New Economy Will Require a New Official

Caixin | Until recently, Chinese officials could rest assured that their path on the bureaucratic ladder went only upward, unless they were punished for some reason, usually corruption. No more. A policy passed in June 2015 by the Communist Party’s second-highest decision-making body, the 25-member Politburo, stipulated that officials should be demoted for failing to meet the requirements of their post.

Six months later, 584 officials at and above the county level in the mainland’s 31 provinces and regions have been removed on account of poor performance, data from the party’s personnel department show. The positions were filled by, hopefully, more capable successors.

Last week, the government of the central province of Hubei said it demoted 28 officials, who were “not suited” for their jobs. More of the same can be expected elsewhere, as local governments implement the party’s new approach.

It is no coincidence that the changes came shortly before official data showed that services and emerging industries had grown, helping to offset a decline in traditional manufacturing sectors, which have lost their ability to fuel GDP expansion. This would not have happened unless the right officials were in place to make sure the central government’s policies were being implemented.

As China seeks a more balanced and sustainable model of growth, creating a flexible, merit-based bureaucracy that rewards the ambitious and punishes the lazy is essential to making progress because the new model requires high-quality human capital and technologies more than ever.

The New Economy Index (NEI), recently launched by the Caixin Insight Group and BBD, a big data firm, shows that the output of the new economy, encompassing 111 items across nine industries, accounted for nearly one-third of all economic activity in March. The future of China depends on the new economy getting stronger.

This will not happen unless the government relaxes rules that hinder the sector’s growth. Emerging new industries should be governed by a “negative list” approach, and the whole idea of officials making decisions on whether an investment is worthwhile or not should be abandoned.

Efforts have been made over the past two years to reform the functions of government and reduce the intervention of officials in the market, but there is still a long way to go.

Pushing forward with supply-side reforms should be a priority. Local officials should be evaluated less on GDP growth rates and more on their ability to provide public goods and services, budget wisely and govern democratically and with accountability. This means raising the bar for officials. Growing differences in regional economic performances indicate that some are living up to the challenges while others have struggled.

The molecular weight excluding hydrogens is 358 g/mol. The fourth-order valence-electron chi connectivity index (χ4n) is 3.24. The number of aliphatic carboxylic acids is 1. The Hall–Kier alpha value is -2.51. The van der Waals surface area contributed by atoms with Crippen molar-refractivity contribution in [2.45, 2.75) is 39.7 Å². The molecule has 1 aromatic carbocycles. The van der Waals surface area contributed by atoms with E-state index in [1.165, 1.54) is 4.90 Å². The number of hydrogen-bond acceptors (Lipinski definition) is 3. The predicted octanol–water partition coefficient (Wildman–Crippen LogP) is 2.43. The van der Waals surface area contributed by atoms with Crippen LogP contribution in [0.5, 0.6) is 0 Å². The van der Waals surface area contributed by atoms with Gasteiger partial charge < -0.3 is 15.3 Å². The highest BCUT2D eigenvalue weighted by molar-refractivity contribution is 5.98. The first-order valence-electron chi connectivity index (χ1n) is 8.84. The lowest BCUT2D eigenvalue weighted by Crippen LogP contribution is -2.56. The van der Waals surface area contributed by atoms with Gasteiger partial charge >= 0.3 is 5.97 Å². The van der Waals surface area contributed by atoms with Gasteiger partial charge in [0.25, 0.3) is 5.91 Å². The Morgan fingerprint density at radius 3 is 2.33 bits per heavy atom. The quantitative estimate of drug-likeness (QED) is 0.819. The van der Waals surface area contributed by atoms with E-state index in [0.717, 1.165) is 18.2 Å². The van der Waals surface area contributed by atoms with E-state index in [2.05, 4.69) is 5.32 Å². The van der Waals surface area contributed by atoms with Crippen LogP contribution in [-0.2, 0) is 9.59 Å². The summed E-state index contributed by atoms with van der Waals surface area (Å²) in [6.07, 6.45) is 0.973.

The inaction of officialdom has become common, replacing graft as the most severe problem hindering economic growth in some places. The central government has repeatedly warned officials against muddling along. The Politburo listed lacking initiative, perfunctory performance and failing to fulfill one’s duties as among the behaviors cadres must not exhibit, just as they should not accept a bribe.

Creating a mechanism that allows for unsuitable officials to be replaced by able ones is essential. It should be institutionalized and come with necessary guidelines and operating rules, lest some officials set about firing people just to show they can.

Assessments will be pivotal. Such a mechanism will require that officials be properly evaluated, and that cannot happen without clear rules and transparent procedures. The standards of assessments should be practical, measurable and suited to different jobs at different bureaucratic levels. Outside opinions, especially the public’s views, should be incorporated into assessments. Meanwhile, it is also important to reward officials who handle pressure and excel.

Who gets promoted is often a sign of where policies are headed. A renewed emphasis on promoting reform-minded officials, as recent actions by top decision-makers have indicated, can and will have a significant impact on the economy. Only by relying on people who are willing to take risks and responsibility can we truly bring reform to life, encourage innovation and build the new economy.